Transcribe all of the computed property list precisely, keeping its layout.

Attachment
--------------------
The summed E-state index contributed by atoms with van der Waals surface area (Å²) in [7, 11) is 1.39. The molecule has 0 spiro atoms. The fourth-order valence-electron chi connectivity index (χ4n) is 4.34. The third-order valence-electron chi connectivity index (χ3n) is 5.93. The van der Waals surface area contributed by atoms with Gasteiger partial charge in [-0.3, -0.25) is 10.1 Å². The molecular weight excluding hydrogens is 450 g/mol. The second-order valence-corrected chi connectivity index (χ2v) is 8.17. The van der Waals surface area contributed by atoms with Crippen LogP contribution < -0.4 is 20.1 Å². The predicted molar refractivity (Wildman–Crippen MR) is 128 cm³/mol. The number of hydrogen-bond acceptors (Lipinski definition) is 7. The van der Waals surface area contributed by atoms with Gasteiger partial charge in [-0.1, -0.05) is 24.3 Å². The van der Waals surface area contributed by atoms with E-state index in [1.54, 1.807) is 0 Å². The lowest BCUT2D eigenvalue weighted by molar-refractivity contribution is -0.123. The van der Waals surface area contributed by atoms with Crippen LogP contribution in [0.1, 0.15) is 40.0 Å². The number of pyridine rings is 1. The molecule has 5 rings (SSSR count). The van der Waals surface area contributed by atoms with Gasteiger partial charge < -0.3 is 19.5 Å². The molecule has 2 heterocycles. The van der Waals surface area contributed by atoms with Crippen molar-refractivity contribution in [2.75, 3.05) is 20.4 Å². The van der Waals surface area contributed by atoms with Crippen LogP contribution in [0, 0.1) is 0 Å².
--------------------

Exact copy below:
The summed E-state index contributed by atoms with van der Waals surface area (Å²) in [7, 11) is 1.39. The molecule has 0 spiro atoms. The fourth-order valence-electron chi connectivity index (χ4n) is 4.34. The third-order valence-electron chi connectivity index (χ3n) is 5.93. The van der Waals surface area contributed by atoms with Gasteiger partial charge in [-0.3, -0.25) is 10.1 Å². The molecular weight excluding hydrogens is 450 g/mol. The second-order valence-corrected chi connectivity index (χ2v) is 8.17. The van der Waals surface area contributed by atoms with Crippen LogP contribution < -0.4 is 20.1 Å². The predicted molar refractivity (Wildman–Crippen MR) is 128 cm³/mol. The number of hydrogen-bond acceptors (Lipinski definition) is 7. The van der Waals surface area contributed by atoms with Gasteiger partial charge in [-0.1, -0.05) is 24.3 Å². The van der Waals surface area contributed by atoms with E-state index in [1.54, 1.807) is 0 Å². The lowest BCUT2D eigenvalue weighted by molar-refractivity contribution is -0.123. The van der Waals surface area contributed by atoms with Crippen LogP contribution in [0.1, 0.15) is 40.0 Å². The number of pyridine rings is 1. The molecule has 5 rings (SSSR count). The van der Waals surface area contributed by atoms with Gasteiger partial charge < -0.3 is 19.5 Å². The molecule has 2 heterocycles. The van der Waals surface area contributed by atoms with Crippen molar-refractivity contribution in [2.75, 3.05) is 20.4 Å². The van der Waals surface area contributed by atoms with Crippen LogP contribution in [0, 0.1) is 0 Å².